Wednesday, November 04, 2009

The Guernsey Tomato Museum

By some distance the least impressive museum I have ever visited is the Tomato Museum on the island of Guernsey (mind you I haven’t yet been to Barometer World in Okehampton but some day, just you mark my words, I will).

I think I was about fourteen when we went, so you can imagine the impression a tomato-based attraction would have made on my adolescent mind. That’s right, none whatsoever. I don’t even like tomatoes. Nonetheless I found myself unaccountably reminded of it yesterday, as dusk settled sadly on Bristol’s GMT-darkened commute.

How to describe? I could mention the feebleness of the displays, the battered, uninformative signs purporting to enlighten the public on the practicalities of tomato-growing, the general dirt, the ill-kept greenhouses. The inadequate refreshment area. The toilets. The random additional attractions, including a plastic Wendy House shaped like a big shoe and a ragged huddle of obsolete arcade machines.

But merely listing these things cannot capture the feel of the place. So try to imagine, if you will, that you are a bright tomato-red balloon blown up for a jolly party, but the party is over, the marquee is packed away, the empty bottles are stacked and reeking, and you have been left to wrinkle and deflate in the rubble-strewn car park. And it’s raining, and there will be no more parties ever again. That is the Guernsey Tomato Museum.

When Brit Jnr is a bit older I will of course take her to fun places such as Alton Towers and Disneyland and whatnot, but I think I should also insist on a visit to the Guernsey Tomato Museum, if it still exists.

“Life isn’t just Disneyland and Alton Towers”, I will tell her. “Look around you, Brit Jnr. Look around you and absorb this and think on it. This too is real. This too is life.”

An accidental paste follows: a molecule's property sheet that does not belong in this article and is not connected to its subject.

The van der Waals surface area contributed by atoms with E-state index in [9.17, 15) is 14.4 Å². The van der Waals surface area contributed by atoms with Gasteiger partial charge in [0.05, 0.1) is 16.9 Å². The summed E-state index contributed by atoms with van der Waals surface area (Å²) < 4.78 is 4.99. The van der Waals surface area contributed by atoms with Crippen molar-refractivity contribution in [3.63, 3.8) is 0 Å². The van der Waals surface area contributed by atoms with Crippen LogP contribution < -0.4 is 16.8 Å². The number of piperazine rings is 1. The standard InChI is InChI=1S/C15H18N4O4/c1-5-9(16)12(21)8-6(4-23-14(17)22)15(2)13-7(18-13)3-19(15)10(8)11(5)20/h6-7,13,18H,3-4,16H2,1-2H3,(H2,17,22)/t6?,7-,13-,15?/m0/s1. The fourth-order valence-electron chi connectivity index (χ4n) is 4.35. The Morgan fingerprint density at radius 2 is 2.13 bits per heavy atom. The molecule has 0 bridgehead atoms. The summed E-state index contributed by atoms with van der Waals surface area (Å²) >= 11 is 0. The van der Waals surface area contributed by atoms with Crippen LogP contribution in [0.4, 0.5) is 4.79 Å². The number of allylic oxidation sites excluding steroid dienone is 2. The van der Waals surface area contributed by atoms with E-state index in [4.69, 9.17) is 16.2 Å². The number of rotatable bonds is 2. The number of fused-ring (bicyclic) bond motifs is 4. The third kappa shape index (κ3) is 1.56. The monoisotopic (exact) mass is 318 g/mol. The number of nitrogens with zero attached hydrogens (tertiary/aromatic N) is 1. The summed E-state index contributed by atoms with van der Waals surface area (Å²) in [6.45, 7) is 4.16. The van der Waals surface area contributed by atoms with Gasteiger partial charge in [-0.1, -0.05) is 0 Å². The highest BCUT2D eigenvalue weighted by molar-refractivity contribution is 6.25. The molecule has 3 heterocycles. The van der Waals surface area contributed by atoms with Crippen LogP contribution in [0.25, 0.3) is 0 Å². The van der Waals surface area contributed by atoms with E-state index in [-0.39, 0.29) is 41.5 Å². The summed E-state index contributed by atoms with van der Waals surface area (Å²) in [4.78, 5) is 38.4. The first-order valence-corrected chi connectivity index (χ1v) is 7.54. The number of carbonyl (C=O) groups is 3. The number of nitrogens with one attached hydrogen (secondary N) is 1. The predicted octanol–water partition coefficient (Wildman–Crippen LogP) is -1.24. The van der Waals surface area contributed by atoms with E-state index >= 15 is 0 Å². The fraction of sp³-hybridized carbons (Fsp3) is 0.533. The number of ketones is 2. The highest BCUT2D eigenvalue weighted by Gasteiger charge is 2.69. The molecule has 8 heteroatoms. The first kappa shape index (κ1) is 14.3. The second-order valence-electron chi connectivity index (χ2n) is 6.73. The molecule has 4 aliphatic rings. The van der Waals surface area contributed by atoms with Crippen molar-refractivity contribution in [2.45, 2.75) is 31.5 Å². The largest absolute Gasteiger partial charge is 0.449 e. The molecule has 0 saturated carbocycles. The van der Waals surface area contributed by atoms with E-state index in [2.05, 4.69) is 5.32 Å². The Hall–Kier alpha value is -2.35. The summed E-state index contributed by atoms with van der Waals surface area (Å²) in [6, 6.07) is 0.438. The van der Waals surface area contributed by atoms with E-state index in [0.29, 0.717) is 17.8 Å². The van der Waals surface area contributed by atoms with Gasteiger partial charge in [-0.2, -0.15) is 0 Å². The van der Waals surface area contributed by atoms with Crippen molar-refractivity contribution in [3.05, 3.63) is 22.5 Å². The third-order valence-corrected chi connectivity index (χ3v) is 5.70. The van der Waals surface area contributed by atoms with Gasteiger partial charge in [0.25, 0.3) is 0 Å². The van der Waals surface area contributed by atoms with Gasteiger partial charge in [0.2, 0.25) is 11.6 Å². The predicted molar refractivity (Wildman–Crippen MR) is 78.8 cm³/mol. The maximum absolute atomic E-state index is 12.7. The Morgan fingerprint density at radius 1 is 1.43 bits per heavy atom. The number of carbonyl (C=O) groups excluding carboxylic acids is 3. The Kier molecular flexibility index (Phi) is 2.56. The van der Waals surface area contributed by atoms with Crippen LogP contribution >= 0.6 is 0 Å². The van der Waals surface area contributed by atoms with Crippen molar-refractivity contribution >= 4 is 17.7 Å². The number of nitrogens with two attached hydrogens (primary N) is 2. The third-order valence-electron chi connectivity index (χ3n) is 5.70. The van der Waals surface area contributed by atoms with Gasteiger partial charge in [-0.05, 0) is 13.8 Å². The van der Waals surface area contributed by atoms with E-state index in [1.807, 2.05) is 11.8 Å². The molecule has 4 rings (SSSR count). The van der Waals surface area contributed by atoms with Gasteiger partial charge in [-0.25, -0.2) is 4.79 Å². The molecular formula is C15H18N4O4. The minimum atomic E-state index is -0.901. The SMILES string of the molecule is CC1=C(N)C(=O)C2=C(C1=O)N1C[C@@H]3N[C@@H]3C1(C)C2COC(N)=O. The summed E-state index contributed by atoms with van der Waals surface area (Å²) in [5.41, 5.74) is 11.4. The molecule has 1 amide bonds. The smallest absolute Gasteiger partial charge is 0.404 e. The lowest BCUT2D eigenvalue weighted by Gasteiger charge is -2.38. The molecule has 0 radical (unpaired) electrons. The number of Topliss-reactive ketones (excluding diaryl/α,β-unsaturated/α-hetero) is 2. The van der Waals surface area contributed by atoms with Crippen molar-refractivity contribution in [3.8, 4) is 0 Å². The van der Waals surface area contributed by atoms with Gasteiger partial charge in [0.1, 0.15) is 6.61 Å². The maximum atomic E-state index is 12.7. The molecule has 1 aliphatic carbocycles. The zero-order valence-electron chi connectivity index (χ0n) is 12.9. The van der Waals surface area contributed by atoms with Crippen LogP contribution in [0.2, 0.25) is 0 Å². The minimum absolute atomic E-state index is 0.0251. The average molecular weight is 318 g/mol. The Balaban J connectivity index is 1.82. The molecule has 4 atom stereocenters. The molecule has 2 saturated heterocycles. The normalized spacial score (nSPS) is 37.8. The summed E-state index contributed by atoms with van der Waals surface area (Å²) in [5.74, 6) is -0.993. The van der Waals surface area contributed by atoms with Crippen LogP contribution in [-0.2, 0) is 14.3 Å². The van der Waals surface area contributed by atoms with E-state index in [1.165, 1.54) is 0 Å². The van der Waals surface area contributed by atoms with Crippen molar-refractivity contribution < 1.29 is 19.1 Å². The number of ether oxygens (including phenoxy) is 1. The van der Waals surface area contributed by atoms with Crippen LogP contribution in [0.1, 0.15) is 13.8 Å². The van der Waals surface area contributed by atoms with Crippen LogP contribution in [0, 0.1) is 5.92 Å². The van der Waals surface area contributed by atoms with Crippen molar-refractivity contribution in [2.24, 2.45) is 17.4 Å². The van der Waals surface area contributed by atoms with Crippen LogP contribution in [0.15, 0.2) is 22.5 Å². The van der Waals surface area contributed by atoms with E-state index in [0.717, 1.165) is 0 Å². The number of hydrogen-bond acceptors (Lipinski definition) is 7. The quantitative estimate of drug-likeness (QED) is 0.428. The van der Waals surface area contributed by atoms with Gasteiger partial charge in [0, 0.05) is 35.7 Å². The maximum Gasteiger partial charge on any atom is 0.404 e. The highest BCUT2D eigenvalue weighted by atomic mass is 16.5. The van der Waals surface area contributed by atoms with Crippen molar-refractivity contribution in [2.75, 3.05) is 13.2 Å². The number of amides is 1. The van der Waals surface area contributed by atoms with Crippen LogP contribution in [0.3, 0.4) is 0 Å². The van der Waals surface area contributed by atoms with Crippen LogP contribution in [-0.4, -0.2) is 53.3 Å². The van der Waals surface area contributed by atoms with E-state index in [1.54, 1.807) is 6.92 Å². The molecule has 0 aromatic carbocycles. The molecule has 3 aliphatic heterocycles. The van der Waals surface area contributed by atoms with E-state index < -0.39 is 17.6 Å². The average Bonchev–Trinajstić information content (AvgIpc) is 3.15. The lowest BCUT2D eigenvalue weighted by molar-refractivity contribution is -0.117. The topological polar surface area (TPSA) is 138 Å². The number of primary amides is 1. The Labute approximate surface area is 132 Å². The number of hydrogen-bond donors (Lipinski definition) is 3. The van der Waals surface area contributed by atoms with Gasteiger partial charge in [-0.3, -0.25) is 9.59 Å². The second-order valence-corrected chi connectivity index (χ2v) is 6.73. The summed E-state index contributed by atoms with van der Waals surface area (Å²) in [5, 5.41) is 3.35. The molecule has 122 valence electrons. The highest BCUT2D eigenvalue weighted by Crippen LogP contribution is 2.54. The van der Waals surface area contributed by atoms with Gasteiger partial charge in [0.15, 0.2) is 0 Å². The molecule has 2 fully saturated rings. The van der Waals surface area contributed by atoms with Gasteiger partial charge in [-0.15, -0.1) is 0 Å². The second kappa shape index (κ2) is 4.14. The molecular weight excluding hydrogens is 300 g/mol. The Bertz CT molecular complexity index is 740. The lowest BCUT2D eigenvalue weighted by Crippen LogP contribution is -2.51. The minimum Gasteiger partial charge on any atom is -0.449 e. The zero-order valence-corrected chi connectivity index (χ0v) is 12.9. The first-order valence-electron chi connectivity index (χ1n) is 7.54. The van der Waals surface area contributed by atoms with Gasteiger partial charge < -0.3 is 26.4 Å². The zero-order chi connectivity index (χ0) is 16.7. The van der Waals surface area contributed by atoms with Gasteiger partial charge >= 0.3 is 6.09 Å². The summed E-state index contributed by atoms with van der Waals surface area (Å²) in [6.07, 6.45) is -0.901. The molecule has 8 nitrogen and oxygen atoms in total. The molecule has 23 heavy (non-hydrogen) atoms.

“Can I have a pound for the machines?” she will say.

25 comments:

Brit said...

PS. While googling for the museum (it doesn't seem to have a website), I found that someone at (or at least contributing to) the BBC has a sense of humour:

Guernsey has some of the most enthralling museums in the Northern Hemisphere: if the thrills and spills of the Guernsey Tomato Museum are too much, then the visitor need only visit the hardly-less-exciting Telephone Museum. Then for the hardened adrenaline junkie there is always Len Dorey's Farm Implements Museum...

Recusant said...

Bloody hell, this is getting a bit circular: commenting on your own blog!

You've been reading too much of The 'Yard's latest output, no doubt.

Brit said...

More of an appendix than a comment, Recusant. I didn't want to spoil the perfect symmetry of the post by putting it in there.

You can start worrying about me when I start arguing with my own posts (and I've been tempted, believe me).

malty said...

'Ere Brit, leave the humble tomato alone, where would the Italians be without them, their country would disintegrate.
For the ultimate treat, museum wise, for kids this takes some beating. Costs an absolute fortune, as you can imagine.

Gaw said...

Cadbury World, however, is a great disappointment.

Brit said...

...but it is enlivened by the baffling and incongruous 'ride', Gaw. With all the dancing singing cocoa beans etc.

jonathan law said...

As a cash-strapped parent of young kids you tend to become a connoisseur of these places -- the impossibly mournful tourist 'attractions' that owe their whole existence to the spirit-sapping vagaries of the Great British Climate.(You know, it’s autumn half-term in the deep navel of nowhere, it’s rained for three days nonstop, and you just have to get them OUT OF THE HOUSE.)

Could I perhaps recommend the Bakelite Museum at Williton, Somerset? This is not only "Britain’s foremost collection of vintage plastic", but also "includes a colourful display of bowls and vases made from Bandalasta (also known as LingaLonga), a coloured, marbled variation of Bakelite which first saw light in 1925"). And if your appetite for old brown radios remains unslaked, don’t forget the nearby Wireless Museum in the old transmitting station – itself an Art Deco concrete horror – at Washford Cross. Or, if you’re at the other end of the country, there’s always the infamous Pencil Museum in Keswick – if nothing else you’ll get an insight into what Wordsworth was banging on about in those strange lines about the power of "visionary dreariness".

Peter Burnet said...